We went to dinner and then out to the top of a small mountain to check out some of the beautiful scenery that El Paso had to offer. As we walked and talked we noticed that Trixie was very smitten with Cameron. Nothing too unusual, though; little girls will often have a crush on an older boy, especially one as adorable as Cameron. And it wasn’t as though the two had grown up together, as Cameron’s time in El Paso as a boy was fleeting compared to the criminal record he’s racked up in Douglasville. So, naturally we made fun of Cameron at every chance we got. When we returned to the house we sat in the garage and talked for hours and drank Uncle Rick’s beer until one of the drunk neighbors came over and told Cameron that it was “impossible to almost die,” after overhearing one of our stories in which Cameron almost died. Tony explained later that he’d refrained from beating the man because, after all, it was our first day on the trip and if he got his clothes all bloody then that’d throw off his wardrobe for the whole journey and he’d run out of clothes a day early.  Something no one wanted to happen.

Uncle Rick summoned Tony into a different part of the garage, presumably to show him some of the cool collectibles he had acquired over the years.  Tony was quite excited about this because, like Uncle Rick, he too was old and he and Uncle Rick had really hit it off, having a good bit in common.

Kissing Cousins

The happy couple taking a friendly family stroll.

“You know, Trixie really likes her cousin Cameron,” Uncle Rick said, his fifth or sixth or … twelfth … beer in his hand.

“Well yes I can see that she’s very fond of him. Cameron’s a nice kid. We all like Cameron,” Tony replied.

“No.  I mean she really likes her cousin,” he replied.

“Yeah,” Tony said. “Ummm, we’d noticed. I think she’s just glad to see him again. It’s been a while.”

Uncle Rick smiled. “It’s OK by me,” he said. Tony looked around for something else unusual that he could ask about to change the conversation. Anything would do. Hey, he’d ask, is that a door knob?

I was not aware of this conversation because I had just returned from the bathroom I had flooded. We’re very poor houseguests.

“There was already toilet paper in the bowl.  All I did was flush it down,” I said.  But, as is usually the case when I flood a bathroom, nobody believed me.

With a load of toilet water soaked towels in the washer and most everyone intoxicated past the legal limit we retired for the night. Scott commandeered a couch in the living room, and Tony had a military surplus cot from an old M.A.S.H. unit that he swore someone had died on, while Cameron and I stretched out on two other cots placed cozily next to each other in the middle of the room.  Tony and Scott would later be repaid for taking the good beds in El Paso by being forced to share tiny, soiled hotel beds with each other for the rest of the trip — something Tony still hasn’t quite gotten over.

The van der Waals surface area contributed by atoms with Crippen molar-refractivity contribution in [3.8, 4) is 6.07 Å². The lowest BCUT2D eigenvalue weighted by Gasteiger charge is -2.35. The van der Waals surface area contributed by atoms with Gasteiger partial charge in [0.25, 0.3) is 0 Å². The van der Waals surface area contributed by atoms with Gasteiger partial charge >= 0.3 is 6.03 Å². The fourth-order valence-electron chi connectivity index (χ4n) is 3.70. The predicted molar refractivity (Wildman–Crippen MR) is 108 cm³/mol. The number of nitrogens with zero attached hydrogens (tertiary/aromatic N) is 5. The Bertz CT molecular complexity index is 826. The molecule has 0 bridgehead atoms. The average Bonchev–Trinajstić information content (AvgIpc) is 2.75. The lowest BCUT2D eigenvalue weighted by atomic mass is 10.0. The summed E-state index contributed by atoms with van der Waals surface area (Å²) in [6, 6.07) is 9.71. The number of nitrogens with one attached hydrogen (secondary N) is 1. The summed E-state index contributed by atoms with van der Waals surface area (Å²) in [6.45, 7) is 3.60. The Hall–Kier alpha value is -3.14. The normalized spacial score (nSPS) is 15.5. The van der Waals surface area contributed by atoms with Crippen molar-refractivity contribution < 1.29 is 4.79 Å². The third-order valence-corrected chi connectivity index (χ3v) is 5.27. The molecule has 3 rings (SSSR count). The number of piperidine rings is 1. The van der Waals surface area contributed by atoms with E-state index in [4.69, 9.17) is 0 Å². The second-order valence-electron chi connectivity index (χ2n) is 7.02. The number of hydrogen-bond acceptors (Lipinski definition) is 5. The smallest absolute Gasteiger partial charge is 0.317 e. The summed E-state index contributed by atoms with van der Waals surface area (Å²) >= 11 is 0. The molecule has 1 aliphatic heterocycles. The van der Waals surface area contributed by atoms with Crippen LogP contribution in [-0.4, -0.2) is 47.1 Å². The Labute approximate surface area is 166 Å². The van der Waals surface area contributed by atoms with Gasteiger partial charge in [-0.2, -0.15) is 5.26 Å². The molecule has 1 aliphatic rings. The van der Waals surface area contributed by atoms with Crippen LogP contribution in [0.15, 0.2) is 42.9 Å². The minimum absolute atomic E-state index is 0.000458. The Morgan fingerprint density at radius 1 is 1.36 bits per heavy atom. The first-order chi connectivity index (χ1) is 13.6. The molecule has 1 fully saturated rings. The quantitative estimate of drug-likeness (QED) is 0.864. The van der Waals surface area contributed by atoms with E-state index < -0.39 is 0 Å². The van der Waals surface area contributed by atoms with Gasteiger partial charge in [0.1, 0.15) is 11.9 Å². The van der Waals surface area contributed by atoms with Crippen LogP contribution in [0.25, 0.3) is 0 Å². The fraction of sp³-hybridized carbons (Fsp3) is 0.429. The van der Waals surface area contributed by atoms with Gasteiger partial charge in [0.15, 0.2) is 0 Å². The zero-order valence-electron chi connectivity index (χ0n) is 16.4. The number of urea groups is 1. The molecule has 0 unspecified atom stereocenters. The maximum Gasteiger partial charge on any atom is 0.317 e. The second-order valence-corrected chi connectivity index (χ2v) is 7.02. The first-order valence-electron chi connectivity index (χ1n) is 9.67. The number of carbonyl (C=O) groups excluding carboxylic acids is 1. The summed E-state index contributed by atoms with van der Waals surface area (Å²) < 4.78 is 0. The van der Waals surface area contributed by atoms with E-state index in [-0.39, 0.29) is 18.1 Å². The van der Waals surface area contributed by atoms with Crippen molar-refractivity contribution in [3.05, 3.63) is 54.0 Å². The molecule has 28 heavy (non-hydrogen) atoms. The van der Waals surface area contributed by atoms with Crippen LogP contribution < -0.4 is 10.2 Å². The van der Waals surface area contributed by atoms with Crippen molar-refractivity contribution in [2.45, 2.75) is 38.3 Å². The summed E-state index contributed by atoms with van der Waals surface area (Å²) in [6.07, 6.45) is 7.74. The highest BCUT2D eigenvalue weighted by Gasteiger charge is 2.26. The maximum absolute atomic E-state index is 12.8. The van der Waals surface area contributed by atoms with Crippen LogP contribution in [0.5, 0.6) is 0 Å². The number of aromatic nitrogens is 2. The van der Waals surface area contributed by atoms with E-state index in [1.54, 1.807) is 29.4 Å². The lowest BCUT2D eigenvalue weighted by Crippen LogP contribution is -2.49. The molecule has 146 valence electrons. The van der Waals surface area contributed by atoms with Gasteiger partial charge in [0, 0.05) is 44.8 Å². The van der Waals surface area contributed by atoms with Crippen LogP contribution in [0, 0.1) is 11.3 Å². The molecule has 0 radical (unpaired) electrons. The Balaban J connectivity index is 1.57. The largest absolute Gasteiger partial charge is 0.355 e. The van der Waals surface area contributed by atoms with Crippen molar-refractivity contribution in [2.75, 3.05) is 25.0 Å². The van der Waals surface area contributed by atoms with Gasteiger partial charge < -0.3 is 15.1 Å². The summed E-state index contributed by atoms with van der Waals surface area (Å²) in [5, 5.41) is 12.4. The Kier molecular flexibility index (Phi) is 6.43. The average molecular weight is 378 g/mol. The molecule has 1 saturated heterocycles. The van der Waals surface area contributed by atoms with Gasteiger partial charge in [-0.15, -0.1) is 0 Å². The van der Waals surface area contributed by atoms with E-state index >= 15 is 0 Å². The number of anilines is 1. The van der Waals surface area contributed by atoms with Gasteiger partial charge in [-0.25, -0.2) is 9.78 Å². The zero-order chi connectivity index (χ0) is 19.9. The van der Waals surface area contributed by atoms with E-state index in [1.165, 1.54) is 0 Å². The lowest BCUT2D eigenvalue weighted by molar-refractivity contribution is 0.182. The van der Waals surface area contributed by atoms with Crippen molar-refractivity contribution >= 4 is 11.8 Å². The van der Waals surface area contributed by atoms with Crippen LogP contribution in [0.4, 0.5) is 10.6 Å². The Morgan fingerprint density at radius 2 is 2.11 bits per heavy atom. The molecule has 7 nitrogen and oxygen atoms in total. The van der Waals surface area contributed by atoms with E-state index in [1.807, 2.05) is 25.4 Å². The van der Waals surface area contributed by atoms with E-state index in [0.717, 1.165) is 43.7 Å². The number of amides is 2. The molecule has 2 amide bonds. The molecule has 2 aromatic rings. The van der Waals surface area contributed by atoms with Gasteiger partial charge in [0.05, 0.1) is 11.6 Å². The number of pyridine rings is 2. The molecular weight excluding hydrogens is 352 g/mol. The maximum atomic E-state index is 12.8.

As Cameron and I lay next to each other with our shirts off (it’s really hot in El Paso — like surface of the sun hot, which is not Burt Reynolds’ hot, but close), Trixie came into the living room. She saw a shirtless Cameron with probably a hint of a sunburn said “Cameron! I’m going to put lotion on your back!”

Scott laughed so hard I thought his giant head was going to explode and create a small mushroom cloud over El Paso. Cameron laughed a “what have I gotten myself into?” laugh. Naturally, I high-fived Cameron, because that’s what you do if you think your buddy is going to score. I mean, it was only Day One, and Tony had considered beating a man to death, Scott’s head was about to burst and Cameron was about to get a rub-down from his prepubescent cousin! This was destined to be the best. Trip. Ever.

Trixie returned and hopped up on the cot alongside Cameron. “Are you ready?” she giggled, squirting the bottle on his back. Cameron smiled — and shuddered.

“Oops!” she said, “I put too much.” She giggled some more. “But that’s OK; I did it on purpose!”

Tony immediately fell asleep as a defense mechanism, similar to how people in horrific accidents go into shock and can’t recall anything about what happened. He swears that’s the last thing he remembers from the night. As far as he remembers, we arrived in El Paso, ate at a Bavarian restaurant and drove immediately to Los Angeles. Nothing else.

Trixie ran into the kitchen to get some paper towels and Cameron just laughed into his pillow. Or maybe he was crying. I couldn’t tell. But I was having a great time. Surprisingly (or maybe not so much), it was the most action any of us got from any women during the whole two weeks.

I stand corrected: it was the most action any of us got for free during the whole two weeks. Cameron had a real good time in Vegas — and all it cost him was a couple of Jeep payments. But, again, we’ll let him share that shame at a later time.

Maybe when we’re in group together. Probably on the mandate of a court order. Either way, it’s going to be great!

Odds are, Trixie’s flirtations were nothing of the sort; she was just happy to be with her hero cousin again. And, naturally, we can think of nothing funnier than the idea of Cameron getting pinned down by his young kin — even if Tony, as his attorney, steadfastly advised against it. Either way, nothing happened.

But then, we did go to sleep sometime…